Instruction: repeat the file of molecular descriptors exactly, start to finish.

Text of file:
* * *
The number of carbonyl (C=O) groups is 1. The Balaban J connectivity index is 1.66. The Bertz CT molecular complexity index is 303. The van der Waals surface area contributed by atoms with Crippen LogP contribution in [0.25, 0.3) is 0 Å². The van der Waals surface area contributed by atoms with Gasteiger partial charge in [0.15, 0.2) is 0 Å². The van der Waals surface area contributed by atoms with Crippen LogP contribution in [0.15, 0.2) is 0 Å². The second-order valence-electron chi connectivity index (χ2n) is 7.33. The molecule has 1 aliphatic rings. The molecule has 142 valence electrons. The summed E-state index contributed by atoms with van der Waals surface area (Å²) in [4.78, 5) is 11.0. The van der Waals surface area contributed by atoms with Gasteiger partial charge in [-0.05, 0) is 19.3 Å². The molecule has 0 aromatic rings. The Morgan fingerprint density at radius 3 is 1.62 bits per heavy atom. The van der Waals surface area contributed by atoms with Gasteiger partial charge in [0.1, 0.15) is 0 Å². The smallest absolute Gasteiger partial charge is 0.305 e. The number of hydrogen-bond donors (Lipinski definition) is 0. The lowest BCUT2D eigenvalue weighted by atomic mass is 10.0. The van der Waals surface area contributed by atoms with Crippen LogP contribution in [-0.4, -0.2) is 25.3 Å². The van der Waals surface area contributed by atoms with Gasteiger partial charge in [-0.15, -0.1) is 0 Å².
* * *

The number of carbonyl (C=O) groups is 1. The Balaban J connectivity index is 1.66. The Bertz CT molecular complexity index is 303. The van der Waals surface area contributed by atoms with Crippen LogP contribution in [0.25, 0.3) is 0 Å². The van der Waals surface area contributed by atoms with Gasteiger partial charge in [0.15, 0.2) is 0 Å². The van der Waals surface area contributed by atoms with Crippen LogP contribution in [0.15, 0.2) is 0 Å². The second-order valence-electron chi connectivity index (χ2n) is 7.33. The molecule has 1 aliphatic rings. The molecule has 142 valence electrons. The summed E-state index contributed by atoms with van der Waals surface area (Å²) in [4.78, 5) is 11.0. The van der Waals surface area contributed by atoms with Gasteiger partial charge in [-0.05, 0) is 19.3 Å². The molecule has 0 aromatic rings. The Morgan fingerprint density at radius 3 is 1.62 bits per heavy atom. The van der Waals surface area contributed by atoms with Gasteiger partial charge in [0.1, 0.15) is 0 Å². The smallest absolute Gasteiger partial charge is 0.305 e. The number of hydrogen-bond donors (Lipinski definition) is 0. The lowest BCUT2D eigenvalue weighted by atomic mass is 10.0. The van der Waals surface area contributed by atoms with Crippen LogP contribution in [-0.4, -0.2) is 25.3 Å². The van der Waals surface area contributed by atoms with Gasteiger partial charge in [-0.15, -0.1) is 0 Å².